Stendhal is one of those gambler writers who, making their throw at an unlucky time, scornfully stake on the future. What real reason has this great but uninventive last-minute novelist, who had passed his life as a doubtfully combatant soldier, traveling and loitering journalist, dilettante, plagiarist, petty consul, drawing-room sarcastic, and misfiring lover, for announcing that he would not be understood until one hundred years after his death? Only Balzac, among contemporaries, eulogized him. That was formidable support but it came too late, in fact just before Stendhal died. In his favor as self-prophet, there are his egotism and the vast pride of the timid. There is the force of obsession with a subject that scarcely alters: himself multiplied by disguise. To have left his important books unfinished might have been the result of a half-conscious cunning. And then he is a perpetual archivist of anecdote and ephemera. If one treats life as scandal—see Aubrey—one can be sure of being read forever. These things are a help to the prophetic self-esteem; and, anyway, the wheel of Fortune turns.

The important reasons are surely that he knew that the sting of a dry, clear, plain, and caustic prose style and a personal manner will last. He also understood the link of literature with life; that, caught out by a crisis in literary forms, he had to capitalize his incapacities and hammer out a method of his own. Very intelligently, he saw that stage comedy (which he wanted to write) was done for. It depended on a stable class system and fixed values, and these had gone with the Revolution and the post-Napoleonic world. Comedy relies upon fixed responses; but he also saw that the new form, the novel, would impose a crude and factitiously impersonal omniscience and would be about “other people” grouped in their obvious and acceptable categories: the novelist is drowned in other people, whereas he, secretive and addicted to masks and self-defense, was obsessed by his own belligerent private life. He lay awake at night, he said, tortured for life by a question that had no answer: who was he?

It is this that accounts for his revival. There have been two Stendhal revivals in this century: the second is reflected in the four academic books now under review. All have their points. In concentrating on Stendhal’s strong and picaresque character, Mr. Fowlie is genial and covers the ground, but is repetitious. He has some hateful sentences: “as early as 15, love was an all-important problem.” M. Brombert, having given up the pretentious mannerisms of his earlier book on Flaubert, is very searching, indeed excellent, especially in the interpretation of Stendhal’s metaphors of prison cell and convent. Mr. Adams is spirited and engaging to the extent of picking up some of Stendhal’s manner in a way that would be reckless if he were not so penetrating. Mr. Peter Brooks’s essay comes in a learned book with a good subject; worldliness in Crébillon, Marivaux, and Laclos; and since Laclos particularly was Stendhal’s master, this is a study of great importance. The balance of scholarship and discernment is admirable. Mr. Brooks is very subtle and exact about the double attitude to social absolutism and “le monde“:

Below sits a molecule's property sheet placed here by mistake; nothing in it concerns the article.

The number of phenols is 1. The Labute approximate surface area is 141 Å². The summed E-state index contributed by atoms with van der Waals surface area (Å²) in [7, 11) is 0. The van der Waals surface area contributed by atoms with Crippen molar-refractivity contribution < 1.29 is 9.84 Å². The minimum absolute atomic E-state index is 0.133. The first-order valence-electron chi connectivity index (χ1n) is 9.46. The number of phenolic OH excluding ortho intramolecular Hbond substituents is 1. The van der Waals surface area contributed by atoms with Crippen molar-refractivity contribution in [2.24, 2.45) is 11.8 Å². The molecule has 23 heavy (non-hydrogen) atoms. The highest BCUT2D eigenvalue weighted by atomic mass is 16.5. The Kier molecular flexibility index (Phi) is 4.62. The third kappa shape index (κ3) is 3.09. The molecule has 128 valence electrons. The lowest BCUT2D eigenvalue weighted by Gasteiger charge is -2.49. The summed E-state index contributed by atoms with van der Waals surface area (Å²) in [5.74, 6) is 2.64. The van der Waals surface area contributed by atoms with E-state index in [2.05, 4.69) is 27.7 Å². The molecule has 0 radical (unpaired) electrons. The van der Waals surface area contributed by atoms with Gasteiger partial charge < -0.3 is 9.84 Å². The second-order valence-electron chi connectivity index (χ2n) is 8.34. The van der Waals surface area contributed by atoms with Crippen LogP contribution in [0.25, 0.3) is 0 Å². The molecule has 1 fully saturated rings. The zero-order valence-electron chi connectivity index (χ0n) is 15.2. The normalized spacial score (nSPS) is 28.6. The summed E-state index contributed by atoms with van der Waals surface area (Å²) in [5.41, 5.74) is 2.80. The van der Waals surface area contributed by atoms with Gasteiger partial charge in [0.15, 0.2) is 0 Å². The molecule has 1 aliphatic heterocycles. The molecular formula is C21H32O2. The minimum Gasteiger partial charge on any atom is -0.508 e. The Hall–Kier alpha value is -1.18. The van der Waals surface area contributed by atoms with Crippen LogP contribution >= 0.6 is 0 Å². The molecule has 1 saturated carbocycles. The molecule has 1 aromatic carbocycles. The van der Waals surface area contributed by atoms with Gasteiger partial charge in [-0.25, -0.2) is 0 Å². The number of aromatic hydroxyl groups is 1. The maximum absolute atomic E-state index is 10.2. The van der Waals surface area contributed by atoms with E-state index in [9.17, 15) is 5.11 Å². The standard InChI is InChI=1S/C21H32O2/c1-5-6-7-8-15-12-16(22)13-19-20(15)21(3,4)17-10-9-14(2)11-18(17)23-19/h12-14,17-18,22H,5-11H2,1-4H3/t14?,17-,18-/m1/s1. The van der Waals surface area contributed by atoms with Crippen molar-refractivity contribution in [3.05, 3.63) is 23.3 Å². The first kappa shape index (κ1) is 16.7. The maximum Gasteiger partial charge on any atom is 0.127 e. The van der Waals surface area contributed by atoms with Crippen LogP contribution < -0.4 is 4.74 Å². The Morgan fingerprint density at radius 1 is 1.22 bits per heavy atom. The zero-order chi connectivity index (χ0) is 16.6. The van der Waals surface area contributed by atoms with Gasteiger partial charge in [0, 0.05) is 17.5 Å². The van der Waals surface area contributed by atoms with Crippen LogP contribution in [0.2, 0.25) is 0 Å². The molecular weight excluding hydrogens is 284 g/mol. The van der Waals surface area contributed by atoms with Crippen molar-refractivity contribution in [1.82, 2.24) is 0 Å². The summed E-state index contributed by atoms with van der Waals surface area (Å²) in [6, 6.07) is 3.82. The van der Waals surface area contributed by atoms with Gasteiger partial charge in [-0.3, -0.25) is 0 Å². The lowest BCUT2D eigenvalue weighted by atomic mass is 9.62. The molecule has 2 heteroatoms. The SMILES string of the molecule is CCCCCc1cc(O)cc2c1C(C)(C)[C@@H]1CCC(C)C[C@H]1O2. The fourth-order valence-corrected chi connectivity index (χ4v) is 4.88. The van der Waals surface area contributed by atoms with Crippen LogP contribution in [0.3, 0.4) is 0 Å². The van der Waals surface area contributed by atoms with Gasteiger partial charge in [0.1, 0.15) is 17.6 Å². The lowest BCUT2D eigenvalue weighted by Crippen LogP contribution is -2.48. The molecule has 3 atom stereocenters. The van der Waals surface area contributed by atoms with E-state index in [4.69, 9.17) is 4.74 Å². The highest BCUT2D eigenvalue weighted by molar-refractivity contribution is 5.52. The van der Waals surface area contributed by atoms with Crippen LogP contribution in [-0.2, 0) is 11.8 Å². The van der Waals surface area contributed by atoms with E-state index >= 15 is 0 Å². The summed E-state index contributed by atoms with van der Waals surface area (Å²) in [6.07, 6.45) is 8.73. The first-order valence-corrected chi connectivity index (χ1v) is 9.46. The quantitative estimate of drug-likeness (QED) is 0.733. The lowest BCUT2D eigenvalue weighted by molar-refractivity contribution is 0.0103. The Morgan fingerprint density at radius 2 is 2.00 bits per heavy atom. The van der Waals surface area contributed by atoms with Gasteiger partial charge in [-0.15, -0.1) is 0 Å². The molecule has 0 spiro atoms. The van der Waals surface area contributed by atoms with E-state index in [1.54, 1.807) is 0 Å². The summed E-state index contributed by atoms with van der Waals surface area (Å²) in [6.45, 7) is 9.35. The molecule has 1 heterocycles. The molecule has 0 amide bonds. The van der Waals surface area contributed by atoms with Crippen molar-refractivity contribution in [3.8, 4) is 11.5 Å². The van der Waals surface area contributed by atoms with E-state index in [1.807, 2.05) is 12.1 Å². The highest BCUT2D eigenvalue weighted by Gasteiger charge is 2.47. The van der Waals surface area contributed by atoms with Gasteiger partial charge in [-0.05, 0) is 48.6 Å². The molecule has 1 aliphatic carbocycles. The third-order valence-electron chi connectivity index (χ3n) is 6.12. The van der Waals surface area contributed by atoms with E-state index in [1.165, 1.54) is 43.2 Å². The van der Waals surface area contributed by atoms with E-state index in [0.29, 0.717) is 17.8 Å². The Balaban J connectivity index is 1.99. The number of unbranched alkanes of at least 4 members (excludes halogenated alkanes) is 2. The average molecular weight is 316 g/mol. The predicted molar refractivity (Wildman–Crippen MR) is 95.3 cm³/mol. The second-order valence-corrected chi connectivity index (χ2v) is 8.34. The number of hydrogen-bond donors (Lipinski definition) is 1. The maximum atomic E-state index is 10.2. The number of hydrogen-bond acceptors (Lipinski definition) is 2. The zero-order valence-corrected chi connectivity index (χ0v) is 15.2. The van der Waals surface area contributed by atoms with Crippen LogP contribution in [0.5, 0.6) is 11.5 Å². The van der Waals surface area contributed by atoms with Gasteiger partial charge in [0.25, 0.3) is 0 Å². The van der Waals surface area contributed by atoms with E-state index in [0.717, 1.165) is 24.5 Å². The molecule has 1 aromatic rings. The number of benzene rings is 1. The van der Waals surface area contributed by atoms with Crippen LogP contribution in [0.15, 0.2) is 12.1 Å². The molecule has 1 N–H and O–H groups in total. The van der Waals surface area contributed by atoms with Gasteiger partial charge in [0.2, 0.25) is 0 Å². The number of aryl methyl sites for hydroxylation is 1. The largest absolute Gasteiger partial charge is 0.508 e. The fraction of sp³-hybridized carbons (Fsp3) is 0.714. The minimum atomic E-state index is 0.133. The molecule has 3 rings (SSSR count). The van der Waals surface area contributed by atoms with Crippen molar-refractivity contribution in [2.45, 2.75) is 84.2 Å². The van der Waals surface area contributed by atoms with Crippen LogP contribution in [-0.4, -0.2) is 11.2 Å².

Stendhal then both regrets the loss of le monde, a public system of values and rules, gestures and codes, and sees a liberation in the demise of an enclosed, monolithic, ethically conformist order.

This is obvious, but then comes the finer point:

It follows that “worldliness” from a natural and inevitable stance in life and literature, becomes one among many view points, one conceivable attitude in the world, one possible style in what Stendhal, in a very eighteenth-century definition, liked to call the pursuit of happiness, la chasse du bonheur. Worldliness…is no longer the style of life, it becomes a problem in Style. In his own existence, Stendhal tended to respond with the pose of the dandy, the stylized social being who insists that life meet him on his own terms, who creates his own history and his own milieu by his personal style—a figure that was to have importance throughout the 19th century [Baudelaire, I suppose] as more and more writers sought to set the imaginative creation against life and history, and to affirm the autonomy and superiority of the artifact.

In his life Stendhal’s preoccupation with style as a form of tactics was a stumbling block; but in his novels he achieved an eccentric blend of humeur à l’Anglaise, comedy, and High Romance which has never been equalled. His interest in Fielding is not so astonishing as it seems at first.

The second Stendhal revival in this century is heavier going but more cogent than the earlier one. In the Twenties it was led, abroad, by francophiles who used it as a modish attack on the nineteenth century for its denigration of the eighteenth, and Stendhal’s Romantic energy helped. He was useful, too, as a distant founder of the parricides’ club which thrived after the 1914 war. He was also an immoralist and one who was furiously expatriate. His feeling for Italy—eccentrically called espagnolisme: one sees the born journalist at work here—was a parallel to the post-1914 drift to cosmopolitan Paris. The hardness of his ego and his impudence were our admirations; and the enclosing reverie—M. Bombert’s concern—seemed, I’m afraid, no more than a charming Romantic nostalgia. (Casanova is better about prisons.) Stendhal’s curt, disabused, and iconoclastic manner made the reader of Joyce, Gide, and Proust feel at home. But this movement fizzled out, though it persisted among Beylistes who had a delightful time taping Stendhal’s mystifications, footnotes, vanishing tricks, love affairs, and changes of address. In the Thirties left-wingers and Catholics were frosty about his politics and withering about his atheism: he gleamed like a Sahara and was without depth.


Now that the wheel has turned, we can see ourselves in something like a Stendhalian situation. Existentialists find the self-inventing man sympathetic; practitioners of le nouveau roman, who believe that the omniscient novelist is as done for as the writer of stage comedy was in Stendhal’s time, look to the novel without a center. In the drift of the novel toward autobiography, Stendhal’s offers a complexity which this form of writing badly needs, once the evanescence of the first person singular is faced.